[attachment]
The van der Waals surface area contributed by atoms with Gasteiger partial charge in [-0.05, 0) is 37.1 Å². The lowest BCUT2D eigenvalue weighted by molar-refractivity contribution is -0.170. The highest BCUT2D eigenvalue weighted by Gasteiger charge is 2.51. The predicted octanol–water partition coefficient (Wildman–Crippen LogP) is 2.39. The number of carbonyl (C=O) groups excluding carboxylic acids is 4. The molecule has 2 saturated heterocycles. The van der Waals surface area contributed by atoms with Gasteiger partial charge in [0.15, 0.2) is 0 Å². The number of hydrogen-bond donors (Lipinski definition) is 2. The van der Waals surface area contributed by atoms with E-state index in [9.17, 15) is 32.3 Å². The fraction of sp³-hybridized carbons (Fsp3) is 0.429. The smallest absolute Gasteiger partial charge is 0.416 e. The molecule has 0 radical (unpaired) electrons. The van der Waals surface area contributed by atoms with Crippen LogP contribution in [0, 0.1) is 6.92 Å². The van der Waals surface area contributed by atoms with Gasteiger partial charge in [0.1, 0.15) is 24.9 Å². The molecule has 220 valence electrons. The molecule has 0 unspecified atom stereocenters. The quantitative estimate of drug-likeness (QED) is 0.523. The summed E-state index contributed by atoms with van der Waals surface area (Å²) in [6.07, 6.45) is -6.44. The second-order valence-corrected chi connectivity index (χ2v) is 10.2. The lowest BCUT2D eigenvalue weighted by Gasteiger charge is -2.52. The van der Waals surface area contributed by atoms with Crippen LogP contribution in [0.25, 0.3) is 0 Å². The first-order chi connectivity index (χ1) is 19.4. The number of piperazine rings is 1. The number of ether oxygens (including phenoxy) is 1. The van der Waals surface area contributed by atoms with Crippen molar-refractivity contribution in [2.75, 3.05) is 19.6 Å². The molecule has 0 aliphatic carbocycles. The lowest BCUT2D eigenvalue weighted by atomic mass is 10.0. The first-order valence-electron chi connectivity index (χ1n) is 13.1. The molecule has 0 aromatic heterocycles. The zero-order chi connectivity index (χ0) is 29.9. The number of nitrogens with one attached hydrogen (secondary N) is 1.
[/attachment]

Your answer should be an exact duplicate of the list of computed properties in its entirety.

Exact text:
The van der Waals surface area contributed by atoms with Gasteiger partial charge in [-0.05, 0) is 37.1 Å². The lowest BCUT2D eigenvalue weighted by molar-refractivity contribution is -0.170. The highest BCUT2D eigenvalue weighted by Gasteiger charge is 2.51. The predicted octanol–water partition coefficient (Wildman–Crippen LogP) is 2.39. The number of carbonyl (C=O) groups excluding carboxylic acids is 4. The molecule has 2 saturated heterocycles. The van der Waals surface area contributed by atoms with Gasteiger partial charge in [0.15, 0.2) is 0 Å². The number of hydrogen-bond donors (Lipinski definition) is 2. The van der Waals surface area contributed by atoms with E-state index in [9.17, 15) is 32.3 Å². The fraction of sp³-hybridized carbons (Fsp3) is 0.429. The smallest absolute Gasteiger partial charge is 0.416 e. The molecule has 0 radical (unpaired) electrons. The van der Waals surface area contributed by atoms with Crippen LogP contribution in [0, 0.1) is 6.92 Å². The van der Waals surface area contributed by atoms with Gasteiger partial charge in [0.1, 0.15) is 24.9 Å². The molecule has 220 valence electrons. The molecule has 0 unspecified atom stereocenters. The quantitative estimate of drug-likeness (QED) is 0.523. The summed E-state index contributed by atoms with van der Waals surface area (Å²) in [6.07, 6.45) is -6.44. The second-order valence-corrected chi connectivity index (χ2v) is 10.2. The lowest BCUT2D eigenvalue weighted by Gasteiger charge is -2.52. The van der Waals surface area contributed by atoms with Crippen LogP contribution in [0.25, 0.3) is 0 Å². The first-order chi connectivity index (χ1) is 19.4. The number of piperazine rings is 1. The number of ether oxygens (including phenoxy) is 1. The van der Waals surface area contributed by atoms with Crippen molar-refractivity contribution in [2.75, 3.05) is 19.6 Å². The molecule has 0 aliphatic carbocycles. The lowest BCUT2D eigenvalue weighted by atomic mass is 10.0. The first-order valence-electron chi connectivity index (χ1n) is 13.1. The molecule has 0 aromatic heterocycles. The zero-order chi connectivity index (χ0) is 29.9. The number of nitrogens with one attached hydrogen (secondary N) is 1.